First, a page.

Jun 062016
 

For Irish lace, it is said that new needlework of that kind had to be ironed; this should be done in the following manner: when the lace has been taken off its foundation, lay it, face downwards, on a piece of fine white flannel; then dip a piece of very stiff new organdie muslin into water, take it out again almost immediately and wring it slightly, so that no drops may fall from it, and then dab the wrong side of the lace all over with this pad of damp muslin and iron it with a hot iron which should be moved slowly forwards so that the moisture which the organdie has imparted to the lace may evaporate slowly.
Not until you are quite sure that the lace is dry should it be taken off the board.
There is no better way than this of giving new lace that almost imperceptible degree of stiffness by which alone it is often to be distinguished from old.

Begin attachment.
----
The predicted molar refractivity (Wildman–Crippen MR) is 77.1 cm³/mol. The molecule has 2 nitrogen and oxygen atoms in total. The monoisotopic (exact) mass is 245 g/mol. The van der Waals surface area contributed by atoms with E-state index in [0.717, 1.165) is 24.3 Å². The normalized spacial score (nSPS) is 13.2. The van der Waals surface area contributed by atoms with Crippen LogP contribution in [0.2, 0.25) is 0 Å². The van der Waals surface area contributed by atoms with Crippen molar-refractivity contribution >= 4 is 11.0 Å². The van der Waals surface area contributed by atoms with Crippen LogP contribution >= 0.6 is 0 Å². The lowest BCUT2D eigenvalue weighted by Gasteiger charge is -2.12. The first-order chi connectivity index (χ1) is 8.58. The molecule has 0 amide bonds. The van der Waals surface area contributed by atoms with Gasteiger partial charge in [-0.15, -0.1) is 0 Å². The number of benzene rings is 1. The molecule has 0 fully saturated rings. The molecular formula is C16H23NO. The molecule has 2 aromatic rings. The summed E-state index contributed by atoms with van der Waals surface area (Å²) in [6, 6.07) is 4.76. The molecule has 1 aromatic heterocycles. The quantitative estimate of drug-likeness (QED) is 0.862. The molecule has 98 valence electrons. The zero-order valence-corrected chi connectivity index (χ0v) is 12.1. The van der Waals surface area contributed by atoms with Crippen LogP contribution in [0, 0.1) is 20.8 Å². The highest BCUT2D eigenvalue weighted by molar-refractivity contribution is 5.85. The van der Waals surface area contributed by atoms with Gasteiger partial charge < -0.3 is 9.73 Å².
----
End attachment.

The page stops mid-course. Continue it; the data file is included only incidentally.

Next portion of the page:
Water only does not stiffen the thread sufficiently and it is difficult with starch to hit upon exactly the right consistency, whereas the organdie muslin supplies just the needful quantity.
Embroidered network can be stiffened in the same manner and should be damped in the frame on the wrong side and not taken off until it is quite dry.
We even recommend embroidery on linen being treated in the same way but when the linen is very creased, cover it with a damp cloth and iron upon that first, then take the cloth away and iron the embroidery itself so as to dry it completely.